BEST. BREAKFAST. EVER. Or at least it’s hard to top. The Braeburn has an amazing assortment of breakfast choices ranging from light and sweet pastries to hearty mashes and breakfast burritos. There’s something for everyone!

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Morning Stroll Down Seawall Park

When you make your way out of The Braeburn you might consider taking a stroll down Langley’s Seawall Park. This seaside park is full of beautiful art that pays tribute to past island tribes and a walking path to help you get the most out of the beautiful view.

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Lunch at Ultra House

Ready for lunch? This ramen house is tucked away in the dead center of Langley village and serves absolutely incredible food! Enjoy slurping noodles and sipping broth and feeling like you’re another world away.

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Ice Cream at Sprinklz

What better way to end lunch than with some sweets?! Sprinklz is a local favorite when it comes to ice cream. It’s hard to beat their fun store or their incredible old fashioned ice cream. 

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Explore Downtown and the Star Store

Even though a few of the Langley shops have closed their doors during the pandemic, The Star Store alone could keep anyone’s attention for quite some time. This century-old mercantile seamlessly transitions from produce to products and more. 

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End the Night at the Taproom at Bayview

What better way to end the night than with some comfort food and a good beer? Bayview Taproom provides that and much more. You’ll love this community watering hole for its juicy burgers, kind servers, and joyful atmosphere. 

 

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EventsThings to do on Whidbey January 14, 2020

Now What? What to do after Christmas

Now What?

The gifts are all open, friends and family have returned to their respective homes, the ball has fallen, and the kids are back in school. The holiday season has officially come to a close, leaving us with the annual question of “Now what?”

 

Although this question can be an ominous one correlating to all that life may hold for us in the coming 12 months, for many it also applies to right here and right now. The sudden calm after Christmas can leave people dazed or even in a state of shock when they realize they have a bit of post-holiday cleanup to complete. It can be hard to know where to start or what to do when it comes to reorienting your home back to normal. We are here to help with 5 After Christmas Activities.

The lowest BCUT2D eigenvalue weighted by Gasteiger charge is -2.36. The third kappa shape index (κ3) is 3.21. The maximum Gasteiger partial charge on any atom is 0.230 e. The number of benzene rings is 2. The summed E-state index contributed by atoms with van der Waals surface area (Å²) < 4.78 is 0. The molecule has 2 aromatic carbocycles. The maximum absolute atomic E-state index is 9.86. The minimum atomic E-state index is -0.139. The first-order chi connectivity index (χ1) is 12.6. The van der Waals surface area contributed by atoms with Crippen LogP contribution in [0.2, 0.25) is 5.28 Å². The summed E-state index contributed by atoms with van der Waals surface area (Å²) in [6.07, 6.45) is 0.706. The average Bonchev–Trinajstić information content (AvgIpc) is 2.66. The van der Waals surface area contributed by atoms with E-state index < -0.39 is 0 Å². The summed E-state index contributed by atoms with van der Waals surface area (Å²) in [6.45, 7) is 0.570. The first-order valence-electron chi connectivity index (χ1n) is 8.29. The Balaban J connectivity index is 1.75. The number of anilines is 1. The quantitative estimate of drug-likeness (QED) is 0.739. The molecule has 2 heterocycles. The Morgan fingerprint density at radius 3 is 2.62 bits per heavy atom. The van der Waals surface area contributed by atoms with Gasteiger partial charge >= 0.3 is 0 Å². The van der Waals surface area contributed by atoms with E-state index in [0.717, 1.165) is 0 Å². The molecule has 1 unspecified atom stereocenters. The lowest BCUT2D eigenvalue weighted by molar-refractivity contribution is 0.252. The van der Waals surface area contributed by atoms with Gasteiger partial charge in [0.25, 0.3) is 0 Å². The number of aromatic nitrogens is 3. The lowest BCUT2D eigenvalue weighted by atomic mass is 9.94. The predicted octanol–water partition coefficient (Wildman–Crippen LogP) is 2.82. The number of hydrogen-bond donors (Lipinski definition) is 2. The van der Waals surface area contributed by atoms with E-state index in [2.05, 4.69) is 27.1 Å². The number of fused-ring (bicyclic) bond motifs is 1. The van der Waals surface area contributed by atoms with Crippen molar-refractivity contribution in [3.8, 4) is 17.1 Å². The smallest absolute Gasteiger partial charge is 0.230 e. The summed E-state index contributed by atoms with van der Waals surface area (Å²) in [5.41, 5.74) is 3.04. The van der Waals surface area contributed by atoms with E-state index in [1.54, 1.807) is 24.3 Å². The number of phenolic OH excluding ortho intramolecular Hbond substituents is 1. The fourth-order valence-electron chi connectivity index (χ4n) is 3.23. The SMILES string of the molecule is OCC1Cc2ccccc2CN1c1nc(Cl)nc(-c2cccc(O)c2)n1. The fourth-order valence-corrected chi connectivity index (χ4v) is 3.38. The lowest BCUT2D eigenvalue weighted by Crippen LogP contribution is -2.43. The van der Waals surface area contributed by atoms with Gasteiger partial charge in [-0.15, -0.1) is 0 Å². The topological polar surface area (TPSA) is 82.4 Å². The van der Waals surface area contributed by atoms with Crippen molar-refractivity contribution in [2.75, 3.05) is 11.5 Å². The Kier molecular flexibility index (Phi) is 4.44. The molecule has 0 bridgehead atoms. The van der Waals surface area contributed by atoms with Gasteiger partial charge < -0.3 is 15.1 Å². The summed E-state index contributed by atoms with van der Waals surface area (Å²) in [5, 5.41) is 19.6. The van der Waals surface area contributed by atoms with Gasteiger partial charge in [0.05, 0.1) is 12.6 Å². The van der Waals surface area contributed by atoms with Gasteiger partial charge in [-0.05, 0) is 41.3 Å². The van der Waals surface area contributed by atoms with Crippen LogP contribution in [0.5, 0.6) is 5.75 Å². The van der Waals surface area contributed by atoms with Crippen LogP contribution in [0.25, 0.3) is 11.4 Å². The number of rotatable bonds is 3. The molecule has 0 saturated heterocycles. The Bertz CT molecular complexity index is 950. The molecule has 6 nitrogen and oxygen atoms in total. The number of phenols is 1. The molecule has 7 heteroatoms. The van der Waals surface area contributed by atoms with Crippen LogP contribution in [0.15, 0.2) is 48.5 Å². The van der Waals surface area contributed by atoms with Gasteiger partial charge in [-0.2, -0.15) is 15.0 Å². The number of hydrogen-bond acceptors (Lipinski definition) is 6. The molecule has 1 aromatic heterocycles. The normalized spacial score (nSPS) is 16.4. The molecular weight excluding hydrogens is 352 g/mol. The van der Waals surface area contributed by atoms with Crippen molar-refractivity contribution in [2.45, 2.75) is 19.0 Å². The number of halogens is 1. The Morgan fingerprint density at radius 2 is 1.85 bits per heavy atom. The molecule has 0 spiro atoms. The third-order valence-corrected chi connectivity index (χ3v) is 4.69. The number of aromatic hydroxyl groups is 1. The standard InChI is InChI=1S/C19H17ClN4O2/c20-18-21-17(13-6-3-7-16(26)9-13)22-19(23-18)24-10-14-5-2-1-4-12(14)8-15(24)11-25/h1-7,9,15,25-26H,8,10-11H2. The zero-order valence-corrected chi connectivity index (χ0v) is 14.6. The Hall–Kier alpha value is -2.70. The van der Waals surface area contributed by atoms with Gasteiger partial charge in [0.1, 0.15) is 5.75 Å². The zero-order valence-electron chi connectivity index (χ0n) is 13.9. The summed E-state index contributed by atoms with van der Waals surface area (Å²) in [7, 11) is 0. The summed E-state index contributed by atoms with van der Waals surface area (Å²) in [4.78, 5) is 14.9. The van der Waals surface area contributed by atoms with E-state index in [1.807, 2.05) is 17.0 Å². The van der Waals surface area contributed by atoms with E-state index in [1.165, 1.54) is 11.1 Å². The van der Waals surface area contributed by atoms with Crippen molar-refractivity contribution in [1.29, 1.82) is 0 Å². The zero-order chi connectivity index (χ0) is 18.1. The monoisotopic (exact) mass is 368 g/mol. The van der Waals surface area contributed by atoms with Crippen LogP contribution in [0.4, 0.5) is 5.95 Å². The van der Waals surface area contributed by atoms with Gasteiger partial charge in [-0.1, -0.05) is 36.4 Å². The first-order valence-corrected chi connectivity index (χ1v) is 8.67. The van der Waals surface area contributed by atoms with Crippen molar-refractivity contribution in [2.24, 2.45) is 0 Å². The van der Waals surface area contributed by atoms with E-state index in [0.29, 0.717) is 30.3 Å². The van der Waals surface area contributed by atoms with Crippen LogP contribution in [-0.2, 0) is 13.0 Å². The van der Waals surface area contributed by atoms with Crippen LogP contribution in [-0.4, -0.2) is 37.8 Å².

1. Donate Old Toys

If you’re like most families, the quantity of toys in your home this time of year probably spikes quite a bit. When new and exciting Christmas gifts join those that came before it can feel like you’re living on the Island of Misfit Toys. Sneaking unplayed-with toys out of their room in the dead of night may be the easiest option but encouraging your children to choose which toys they would like to donate can help teach generosity, the importance of cleaning up, and critical decision making skills. Once you and your kids have decided which toys they can bear to part with there are a few choices on where you can donate. Below are some of Whidbey’s second-hand shops and charities that accept lightly used toys.

donate, toys, reuse, more life

 

 

  1. Recycle Your Tree

Now for that (maybe less than lush) tree currently gracing your living room with its presence. It’s always a little sad when the time comes around to take down the Christmas tree, but the end of its needle droppings is usually welcomed. What’s not welcomed is the question of what to do with it. If you live in a house with a wood burning fireplace it might be a little tempting to chop it up and throw it in, but this is a BAD IDEA. When pine needles catch on fire they don’t burn slowly like wood, but instead spark out in all directions which can be a huge fire hazard in a home. Instead, what you should do is deposit your tree at one of the island’s Solid Waste drop-off locations where they can be put with other yard waste and recycled properly:

Recycle your Christmas Tree

  1. What You Can and Can’t Recycle